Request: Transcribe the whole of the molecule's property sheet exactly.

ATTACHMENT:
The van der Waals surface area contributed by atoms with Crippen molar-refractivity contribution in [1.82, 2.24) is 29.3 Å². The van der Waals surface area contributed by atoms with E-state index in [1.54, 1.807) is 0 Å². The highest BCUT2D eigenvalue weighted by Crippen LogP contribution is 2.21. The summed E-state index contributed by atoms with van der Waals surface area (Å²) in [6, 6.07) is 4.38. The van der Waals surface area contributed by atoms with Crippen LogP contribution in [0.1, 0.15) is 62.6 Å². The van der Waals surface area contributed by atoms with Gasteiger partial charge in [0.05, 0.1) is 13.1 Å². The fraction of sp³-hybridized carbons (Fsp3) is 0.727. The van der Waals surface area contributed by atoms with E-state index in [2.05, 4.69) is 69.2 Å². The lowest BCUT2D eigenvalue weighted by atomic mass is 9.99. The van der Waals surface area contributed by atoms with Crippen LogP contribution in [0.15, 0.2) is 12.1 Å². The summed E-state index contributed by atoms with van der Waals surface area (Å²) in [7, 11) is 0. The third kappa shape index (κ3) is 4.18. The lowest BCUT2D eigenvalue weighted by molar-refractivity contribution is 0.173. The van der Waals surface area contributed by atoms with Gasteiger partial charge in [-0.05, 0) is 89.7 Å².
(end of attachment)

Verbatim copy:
The van der Waals surface area contributed by atoms with Crippen molar-refractivity contribution in [1.82, 2.24) is 29.3 Å². The van der Waals surface area contributed by atoms with E-state index in [1.54, 1.807) is 0 Å². The highest BCUT2D eigenvalue weighted by Crippen LogP contribution is 2.21. The summed E-state index contributed by atoms with van der Waals surface area (Å²) in [6, 6.07) is 4.38. The van der Waals surface area contributed by atoms with Crippen LogP contribution in [0.1, 0.15) is 62.6 Å². The van der Waals surface area contributed by atoms with Gasteiger partial charge in [0.05, 0.1) is 13.1 Å². The fraction of sp³-hybridized carbons (Fsp3) is 0.727. The van der Waals surface area contributed by atoms with E-state index in [2.05, 4.69) is 69.2 Å². The lowest BCUT2D eigenvalue weighted by atomic mass is 9.99. The van der Waals surface area contributed by atoms with Crippen LogP contribution in [0.15, 0.2) is 12.1 Å². The summed E-state index contributed by atoms with van der Waals surface area (Å²) in [7, 11) is 0. The third kappa shape index (κ3) is 4.18. The lowest BCUT2D eigenvalue weighted by molar-refractivity contribution is 0.173. The van der Waals surface area contributed by atoms with Gasteiger partial charge in [-0.05, 0) is 89.7 Å².